A couple asked their minister to read the following statement during their wedding ceremony, “(marriage laws) …. refuse to recognize the wife as an independent, rational being, while they confer on the husband an injurious and unnatural superiority, investing him with legal powers which no honorable man would exercise, and which no man should possess.” This was written in 1855 by activist Lucy Stone and husband, Henry Blackwell. I love the things we learn during Women’s History Month
As Women’s History Month fades into April Fools, I searched for some of the more outrageous historical laws designed to oppress women, interesting events that changed some of those laws, and a few quotations from women who didn’t suffer fools. All of this reminds us that today’s discrimination against women has an origin, and that fair laws and decency were not freely given or guaranteed. Sexist, racist, homophobic creatures make laws, run for office, teach our children, and are in our places of work. The struggle is real…
Men should think twice before making widowhood women's only path to power.
~Gloria Steinem, journalist, social-political activist
1769 American colonies based their laws on the English common law which said, “By marriage, the husband and wife are one person in the law? The very being and legal existence of the woman is suspended during the marriage, or at least is incorporated into that of her husband under whose wing and protection she performs everything.”
1777 All states pass laws that take away women’s right to vote.
1855 In Missouri v. Celia, an enslaved Black woman is declared to be property without a right to defend herself against a master’s act of rape
1873 The U.S. Supreme Court ruled that a state has the right to exclude a married woman (Myra Colby Bradwell) from practicing law.
Labor organizer and anarchist, Lucy Eldine Gonzalez Parson founded the International Working People’s Association with her husband. She traveled the world as an advocate for worker’s rights and wrote articles about the necessity of striking and direct action.
Parsons’ mother was enslaved, and it was believed the slave owner was her father, however, she refuted that claim and insisted her parents were Indigenous and Mexican. Parsons and her mother were moved to Texas by the slave owner to escape the Emancipation Proclamation enforcement in Virginia.
In 1873, Parsons married white former Confederate soldier, Albert Parsons and they left north Texas for Chicago because of the state’s intolerance toward interracial marriage.
Parsons and her husband were advocates for political prisoners, women, the unhoused, and people of color. Sadly, her husband was arrested and executed in 1887 on charges that he conspired in the Haymarket Riot, a strike that turned violent when a bomb was thrown. The strike set the stage for International Workers’ Day. Parsons is remembered as a bit of an enigma and a powerful orator and activist.
1961 The U.S. Supreme Court upholds rules adopted by the state of Florida that made it far less likely for women than men to be called for jury service on the grounds that a “woman is still regarded as the center of home and family life.”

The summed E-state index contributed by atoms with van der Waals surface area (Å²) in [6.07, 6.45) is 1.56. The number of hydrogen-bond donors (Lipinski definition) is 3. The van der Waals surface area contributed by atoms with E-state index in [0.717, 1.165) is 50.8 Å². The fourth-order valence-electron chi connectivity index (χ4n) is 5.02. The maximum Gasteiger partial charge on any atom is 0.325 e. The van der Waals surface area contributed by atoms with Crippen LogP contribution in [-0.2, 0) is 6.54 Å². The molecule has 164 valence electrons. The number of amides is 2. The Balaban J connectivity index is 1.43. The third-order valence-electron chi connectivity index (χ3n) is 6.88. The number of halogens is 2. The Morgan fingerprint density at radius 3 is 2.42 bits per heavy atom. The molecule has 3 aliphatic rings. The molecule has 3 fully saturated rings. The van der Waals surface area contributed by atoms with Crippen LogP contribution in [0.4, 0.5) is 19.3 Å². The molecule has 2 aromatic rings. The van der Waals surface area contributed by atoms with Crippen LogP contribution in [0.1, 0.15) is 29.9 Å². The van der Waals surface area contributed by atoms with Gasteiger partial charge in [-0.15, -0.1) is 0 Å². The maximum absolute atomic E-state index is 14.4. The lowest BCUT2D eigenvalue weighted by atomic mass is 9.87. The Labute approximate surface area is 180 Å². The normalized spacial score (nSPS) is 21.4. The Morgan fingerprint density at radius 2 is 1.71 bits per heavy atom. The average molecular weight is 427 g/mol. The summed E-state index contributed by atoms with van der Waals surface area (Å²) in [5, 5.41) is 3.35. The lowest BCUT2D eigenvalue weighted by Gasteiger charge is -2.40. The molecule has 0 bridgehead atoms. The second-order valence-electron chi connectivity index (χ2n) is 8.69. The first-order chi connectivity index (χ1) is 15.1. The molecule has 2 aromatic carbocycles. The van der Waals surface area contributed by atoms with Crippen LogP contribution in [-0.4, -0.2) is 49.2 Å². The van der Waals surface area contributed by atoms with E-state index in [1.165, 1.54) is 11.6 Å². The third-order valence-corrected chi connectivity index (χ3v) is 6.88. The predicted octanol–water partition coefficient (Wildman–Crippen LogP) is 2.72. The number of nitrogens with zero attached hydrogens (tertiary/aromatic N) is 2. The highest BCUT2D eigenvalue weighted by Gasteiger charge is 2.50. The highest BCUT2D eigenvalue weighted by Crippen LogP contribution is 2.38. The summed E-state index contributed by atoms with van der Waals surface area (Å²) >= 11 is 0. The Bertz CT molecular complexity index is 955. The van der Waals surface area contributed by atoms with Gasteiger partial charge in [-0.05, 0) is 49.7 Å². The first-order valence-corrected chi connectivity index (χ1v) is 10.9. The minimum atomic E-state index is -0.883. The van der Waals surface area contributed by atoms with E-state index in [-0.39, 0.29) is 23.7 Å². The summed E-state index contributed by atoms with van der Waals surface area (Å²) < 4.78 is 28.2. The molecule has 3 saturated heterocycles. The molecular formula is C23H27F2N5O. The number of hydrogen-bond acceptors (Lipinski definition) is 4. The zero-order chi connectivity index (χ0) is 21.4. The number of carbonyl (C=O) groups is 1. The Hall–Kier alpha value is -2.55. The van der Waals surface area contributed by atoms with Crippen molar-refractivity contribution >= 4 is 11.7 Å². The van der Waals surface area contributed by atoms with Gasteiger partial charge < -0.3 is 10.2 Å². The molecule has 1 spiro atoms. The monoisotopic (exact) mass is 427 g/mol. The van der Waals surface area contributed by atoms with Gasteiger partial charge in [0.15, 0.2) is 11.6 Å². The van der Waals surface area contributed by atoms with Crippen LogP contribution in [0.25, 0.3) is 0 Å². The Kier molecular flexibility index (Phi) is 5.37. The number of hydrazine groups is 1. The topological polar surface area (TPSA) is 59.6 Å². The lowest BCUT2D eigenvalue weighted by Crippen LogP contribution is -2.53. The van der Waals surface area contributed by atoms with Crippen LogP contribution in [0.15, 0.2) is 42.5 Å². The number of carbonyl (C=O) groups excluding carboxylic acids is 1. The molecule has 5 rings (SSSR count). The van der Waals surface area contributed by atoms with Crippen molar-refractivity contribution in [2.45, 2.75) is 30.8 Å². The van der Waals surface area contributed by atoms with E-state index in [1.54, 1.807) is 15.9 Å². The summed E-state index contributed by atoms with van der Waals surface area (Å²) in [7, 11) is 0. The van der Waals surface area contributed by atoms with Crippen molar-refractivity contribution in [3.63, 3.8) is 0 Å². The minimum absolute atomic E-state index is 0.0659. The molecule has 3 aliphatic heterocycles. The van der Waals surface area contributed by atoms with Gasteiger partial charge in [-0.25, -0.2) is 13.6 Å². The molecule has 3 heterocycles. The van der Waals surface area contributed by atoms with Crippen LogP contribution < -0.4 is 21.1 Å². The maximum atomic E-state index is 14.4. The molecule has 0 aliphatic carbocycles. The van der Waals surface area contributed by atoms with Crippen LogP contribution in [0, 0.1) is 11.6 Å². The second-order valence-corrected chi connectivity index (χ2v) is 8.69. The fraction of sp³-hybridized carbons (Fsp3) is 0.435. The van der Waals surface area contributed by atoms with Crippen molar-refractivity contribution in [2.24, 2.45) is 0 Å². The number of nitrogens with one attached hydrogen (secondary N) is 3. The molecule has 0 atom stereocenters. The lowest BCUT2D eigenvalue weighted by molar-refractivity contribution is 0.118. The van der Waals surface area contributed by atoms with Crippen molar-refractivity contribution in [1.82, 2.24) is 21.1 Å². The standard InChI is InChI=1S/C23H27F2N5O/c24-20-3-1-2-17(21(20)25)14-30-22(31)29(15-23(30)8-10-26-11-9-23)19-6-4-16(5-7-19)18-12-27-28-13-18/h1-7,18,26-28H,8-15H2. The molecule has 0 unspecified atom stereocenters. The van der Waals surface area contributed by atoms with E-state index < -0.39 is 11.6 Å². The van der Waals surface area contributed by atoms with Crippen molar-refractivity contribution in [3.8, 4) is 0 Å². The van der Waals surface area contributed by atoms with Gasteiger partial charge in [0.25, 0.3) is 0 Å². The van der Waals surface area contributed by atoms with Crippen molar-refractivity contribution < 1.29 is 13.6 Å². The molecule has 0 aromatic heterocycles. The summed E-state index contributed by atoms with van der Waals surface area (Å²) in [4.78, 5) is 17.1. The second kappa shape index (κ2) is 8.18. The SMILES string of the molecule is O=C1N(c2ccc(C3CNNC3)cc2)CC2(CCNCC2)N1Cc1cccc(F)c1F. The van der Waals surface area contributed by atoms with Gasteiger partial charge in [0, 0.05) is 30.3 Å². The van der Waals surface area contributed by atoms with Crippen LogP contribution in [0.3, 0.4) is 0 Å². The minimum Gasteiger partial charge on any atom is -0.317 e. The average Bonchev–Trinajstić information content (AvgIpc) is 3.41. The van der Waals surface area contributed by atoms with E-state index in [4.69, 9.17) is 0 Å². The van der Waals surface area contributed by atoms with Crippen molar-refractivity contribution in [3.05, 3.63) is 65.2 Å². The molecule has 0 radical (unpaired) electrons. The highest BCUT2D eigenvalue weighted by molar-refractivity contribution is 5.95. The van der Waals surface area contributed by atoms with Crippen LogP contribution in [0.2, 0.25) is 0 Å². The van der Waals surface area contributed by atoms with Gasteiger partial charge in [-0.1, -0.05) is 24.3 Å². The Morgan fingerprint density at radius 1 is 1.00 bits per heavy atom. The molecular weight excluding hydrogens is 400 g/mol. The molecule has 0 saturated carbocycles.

When the men went off to war, women took over jobs from farms to factories.
They drove trucks, repaired airplanes, worked as laboratory technicians, rigged parachutes, served as radio operators, analyzed photographs, flew military aircraft across the country, test-flew newly repaired planes, and even trained anti-aircraft artillery gunners by acting as flying targets. The nation that needed women during the war refused to adopt social equality after the war. Women were forced out of jobs when the men returned.
As director of the U.S. Women’s Bureau from 1944-1953, Frieda Miller helped women retain their work after the men came home from World War II. As a result, while 3.25 million women lost their jobs at the end of the war, 2.75 million found new jobs.
1971 Phillips v. Martin Marietta Corporation, 400 U.S. 542: The U.S. Supreme Court outlaws the practice of private employers refusing to hire women with pre-school children.
1987 The U.S. Supreme Court rules that it is permissible to take sex and race into account in employment decisions even where there is no proven history of discrimination but when evidence of a manifest imbalance exists in the number of women or minorities holding the position in question.
Never underestimate a man’s ability to underestimate a woman,
~ Kathleen Turner, actress
Yvonne Swan was convicted of second-degree murder in the 1972 shooting death of William Wesler, a Spokane neighborhood sex offender who had attempted to molest her son and had raped her babysitter’s daughter.
Swan shot Wesler when he broke into the home where she and the babysitter were holed up to protect their children. She was convicted on May 13, 1973, for protecting herself and the children.
Swan said she became aware of the of the damaging effects of racism and sexism within the American justice system while on trial. After years of legal battles, she went before the Washington Supreme Court, which ruled in her favor and remanded her case for a retrial. The court’s ruling was a landmark decision that established the rights of women to defend themselves and their children from male attackers.
Swan said, “I was proud of being Sinixt. My dad was Chippewa Cree and Assiniboine Sioux, I was proud of that. But when I learned from my lawyers and the defense committee members the pride of being a woman, I was doubly empowered.”
1994 The Violence Against Women Act funds services for victims of rape and domestic violence, allows women to seek civil rights remedies for gender-related crimes, provides training to increase police and court officials’ sensitivity and a national 24-hour hotline for battered women.
June 24, 2022, the US Supreme Court overturned Roe v. Wade, the landmark 1973 Supreme Court decision that affirmed the constitutional right to abortion.